The courses that are inland from England’s brilliant north-west golf coast are often less well-known than their linksy neighbours. However, there is huge strength in depth with Stockport one of the finest parkland courses in the region. A regular host of Open Qualifying, the par of 71 provides a stiff test even as you tackle this lovely, gently undulating course. The course was designed by Sandy Herd and later revised by the great Harry Colt. In an area of very fine golf, Stockport can stand shoulder-to-shoulder with the best golf courses in Lancashire. It is also a friendly club and makes for a terrific day out for a game with friends or golfing groups of any size.

– Full Stockport Golf Club review

Sutton Coldfield

(Image credit: Sutton Coldfield Golf Club)

  • Location: West Midlands
  • Green Fee: Round: £80
  • Par 72, 6,548 yards

Sutton Coldfield is one of the best golf courses in Warwickshire, indeed one of the best in the Midlands. Along with a number of other Top 100 courses and Next 100 courses in the area, this makes it a great course as part of a golfing trip or to visit as a one-off. The club was founded in 1889, but it was not for another thirty years that it settled on their current home bordering Streetly. Alister MacKenzie was engaged to lay out the course. According to the great man, "The land on which the present course is situated is almost the best heathland I know for golf.”

– Full Sutton Coldfield Golf Club review

Tadmarton Heath

(Image credit: Tadmarton Heath Golf Club)

  • Location: Oxfordshire
  • Green Fee: Round: £45-£60wd, £55-£70we
  • Par: 69, 5,961 yard

Tadmarton Heath Golf Club in Oxfordshire, with its glorious elevated setting and old farmhouse for a clubhouse, is perhaps English golf's quintessential 'hidden gem'. At a time when new golf courses stretch ever further beyond 7,000 yards, Tadmarton Heath near Banbury provides a patent reminder that length is not everything. It may measure just under 6,000 yards off the whites, but this is a testing and captivating track that will challenge even the most accomplished golfer. It’s a layout of two distinct halves. The first nine is relatively open while the run for home has more of a heathland feel, encroaching gorse making the fairways much tighter. 

– Full Tadmarton Heath Golf Club review

Temple

(Image credit: Temple Golf Club)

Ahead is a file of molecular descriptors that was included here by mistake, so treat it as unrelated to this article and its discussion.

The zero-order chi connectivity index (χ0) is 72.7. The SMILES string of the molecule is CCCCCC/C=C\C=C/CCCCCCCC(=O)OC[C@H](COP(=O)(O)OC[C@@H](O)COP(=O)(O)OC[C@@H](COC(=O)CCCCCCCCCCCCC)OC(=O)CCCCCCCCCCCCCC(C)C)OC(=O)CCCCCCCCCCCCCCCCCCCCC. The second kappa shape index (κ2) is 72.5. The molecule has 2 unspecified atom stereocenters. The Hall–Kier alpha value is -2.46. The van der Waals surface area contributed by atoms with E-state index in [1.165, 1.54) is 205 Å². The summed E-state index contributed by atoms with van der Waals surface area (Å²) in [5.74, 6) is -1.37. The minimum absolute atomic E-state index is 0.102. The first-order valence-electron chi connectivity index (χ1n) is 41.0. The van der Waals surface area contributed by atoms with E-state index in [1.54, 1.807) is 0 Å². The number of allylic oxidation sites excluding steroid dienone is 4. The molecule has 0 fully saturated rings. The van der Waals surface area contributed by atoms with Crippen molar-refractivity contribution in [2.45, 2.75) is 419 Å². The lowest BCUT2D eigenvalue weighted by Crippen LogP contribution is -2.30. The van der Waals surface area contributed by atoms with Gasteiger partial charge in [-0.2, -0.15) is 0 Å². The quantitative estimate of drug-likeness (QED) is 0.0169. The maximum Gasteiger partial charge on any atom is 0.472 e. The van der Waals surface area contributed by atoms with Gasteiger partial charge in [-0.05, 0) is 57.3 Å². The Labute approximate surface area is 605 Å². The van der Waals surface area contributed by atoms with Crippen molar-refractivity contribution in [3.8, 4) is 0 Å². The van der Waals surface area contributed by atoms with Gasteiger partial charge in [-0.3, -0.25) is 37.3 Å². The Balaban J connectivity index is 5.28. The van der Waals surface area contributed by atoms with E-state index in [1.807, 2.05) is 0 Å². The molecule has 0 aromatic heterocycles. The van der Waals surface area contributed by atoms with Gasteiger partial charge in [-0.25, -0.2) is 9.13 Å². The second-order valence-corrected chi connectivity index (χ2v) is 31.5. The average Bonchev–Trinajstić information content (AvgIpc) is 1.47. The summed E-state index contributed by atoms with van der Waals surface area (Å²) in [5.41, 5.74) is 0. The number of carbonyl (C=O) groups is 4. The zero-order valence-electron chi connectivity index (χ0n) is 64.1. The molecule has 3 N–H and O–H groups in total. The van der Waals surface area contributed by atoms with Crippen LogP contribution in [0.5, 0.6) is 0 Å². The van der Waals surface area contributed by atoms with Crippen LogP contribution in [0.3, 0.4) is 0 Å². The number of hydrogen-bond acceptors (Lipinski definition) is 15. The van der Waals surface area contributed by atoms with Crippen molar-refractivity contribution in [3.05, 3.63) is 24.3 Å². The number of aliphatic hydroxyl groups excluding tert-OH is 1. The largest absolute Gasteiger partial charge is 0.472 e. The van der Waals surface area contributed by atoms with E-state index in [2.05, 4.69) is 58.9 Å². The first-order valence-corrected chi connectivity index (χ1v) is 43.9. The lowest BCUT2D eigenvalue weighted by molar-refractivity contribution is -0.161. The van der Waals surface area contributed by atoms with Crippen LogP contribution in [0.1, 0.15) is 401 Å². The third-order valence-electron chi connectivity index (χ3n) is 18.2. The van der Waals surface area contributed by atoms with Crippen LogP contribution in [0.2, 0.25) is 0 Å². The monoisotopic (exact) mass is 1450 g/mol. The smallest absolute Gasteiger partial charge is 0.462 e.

• Location: Berkshire
  • Green Fee: Round: £60wd, £75we
  • Par: 70, 6,210 yards

Situated less than a mile to the south of the River Thames in leafy Berkshire, Temple Golf Club began life in 1909 as Temple Links. Its undulating course was designed by the prolific Willie Park Junior, and it runs over land once owned by the Knights Templar. Soon after opening, Raymond Oppenheimer joined the board at the start of an enduring relationship between the club and the family. His son, Louis, helped to create the Golf Foundation in 1952. Temple is up there among the best golf courses in Berkshire and its charming, unfussy, well-maintained course is great fun and very playable while the club itself is friendly and welcoming.

– Full Temple Golf Club review

Thurlestone

(Image credit: Thurlestone Golf Club)

  • Location: Devon
  • Green Fee: Round: £30-£60; Day £70-£80
  • Par 71, 6,179 yards

Thurlestone, laid out over the relatively low clifftops between South Milton and Bantham beaches in South Devon, was once likened to Pebble Beach by Peter Alliss. While the views may, at times, rival those of its Californian counterpart, especially at the far end where you gaze across to Burgh Island and its famous Art Deco hotel, the green fee at this splendid Harry Colt creation is mercifully a mere 10% of Pebble’s even before the latter’s compulsory cart, caddie and forecaddie fees. This really is British clifftop golf at its finest and the views alone warrant Thurlestone's inclusion in any list of the best golf courses in Devon, with outstanding views out to sea almost throughout, although the cliffs are at their closest and most in play over the opening stretch.

– Full Thurlestone Golf Club review

West Cornwall

(Image credit: Rob Smith)

  • Location: Cornwall
  • Green Fee: Round: £50wd & Sun, £60 Sat
  • Par: 69, 5,847 yards

It might be a long drive down to the far south-western tip of the UK, but for golfers craving a hidden gem or two and a sublime base for a spot of coastal holiday golf, it’s a journey well worth making. West Cornwall, just outside Lelant and near the famous artists’ town of St Ives with its narrow streets, is a real beauty of a links, with the courses at Perranporth and Mullion a mere half an hour away to the north-east and south-east respectively. West Cornwall is the county’s oldest club and was the home of four-time Major champion, ‘Long’ Jim Barnes, who was born in Lelant and claimed all three Majors available to him between 1916 and 1925 in those pre-Masters years.